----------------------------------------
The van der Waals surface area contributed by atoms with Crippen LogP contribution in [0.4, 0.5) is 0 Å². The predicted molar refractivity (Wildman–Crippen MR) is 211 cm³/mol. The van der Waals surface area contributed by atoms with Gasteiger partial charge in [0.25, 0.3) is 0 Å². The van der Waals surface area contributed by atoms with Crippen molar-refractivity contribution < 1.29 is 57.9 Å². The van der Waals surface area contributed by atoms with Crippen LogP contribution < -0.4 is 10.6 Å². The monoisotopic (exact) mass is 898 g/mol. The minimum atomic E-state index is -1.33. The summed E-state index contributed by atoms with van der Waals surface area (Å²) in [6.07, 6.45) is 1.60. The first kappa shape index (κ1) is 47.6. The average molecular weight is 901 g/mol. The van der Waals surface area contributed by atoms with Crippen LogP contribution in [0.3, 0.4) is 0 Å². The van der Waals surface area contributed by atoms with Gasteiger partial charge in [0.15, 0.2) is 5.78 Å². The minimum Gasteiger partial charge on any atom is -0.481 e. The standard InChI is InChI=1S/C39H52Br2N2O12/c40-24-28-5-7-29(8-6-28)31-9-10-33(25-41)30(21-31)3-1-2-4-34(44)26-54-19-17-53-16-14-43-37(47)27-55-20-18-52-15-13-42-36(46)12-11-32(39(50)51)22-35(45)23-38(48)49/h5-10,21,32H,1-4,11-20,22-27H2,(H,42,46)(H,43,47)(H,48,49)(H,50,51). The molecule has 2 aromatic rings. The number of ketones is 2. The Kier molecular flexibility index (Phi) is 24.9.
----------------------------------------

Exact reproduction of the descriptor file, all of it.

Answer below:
The van der Waals surface area contributed by atoms with Crippen LogP contribution in [0.4, 0.5) is 0 Å². The predicted molar refractivity (Wildman–Crippen MR) is 211 cm³/mol. The van der Waals surface area contributed by atoms with Gasteiger partial charge in [0.25, 0.3) is 0 Å². The van der Waals surface area contributed by atoms with Crippen molar-refractivity contribution < 1.29 is 57.9 Å². The van der Waals surface area contributed by atoms with Crippen LogP contribution < -0.4 is 10.6 Å². The monoisotopic (exact) mass is 898 g/mol. The minimum atomic E-state index is -1.33. The summed E-state index contributed by atoms with van der Waals surface area (Å²) in [6.07, 6.45) is 1.60. The first kappa shape index (κ1) is 47.6. The average molecular weight is 901 g/mol. The van der Waals surface area contributed by atoms with Crippen LogP contribution in [0.3, 0.4) is 0 Å². The van der Waals surface area contributed by atoms with Gasteiger partial charge in [0.15, 0.2) is 5.78 Å². The minimum Gasteiger partial charge on any atom is -0.481 e. The standard InChI is InChI=1S/C39H52Br2N2O12/c40-24-28-5-7-29(8-6-28)31-9-10-33(25-41)30(21-31)3-1-2-4-34(44)26-54-19-17-53-16-14-43-37(47)27-55-20-18-52-15-13-42-36(46)12-11-32(39(50)51)22-35(45)23-38(48)49/h5-10,21,32H,1-4,11-20,22-27H2,(H,42,46)(H,43,47)(H,48,49)(H,50,51). The molecule has 2 aromatic rings. The number of ketones is 2. The Kier molecular flexibility index (Phi) is 24.9.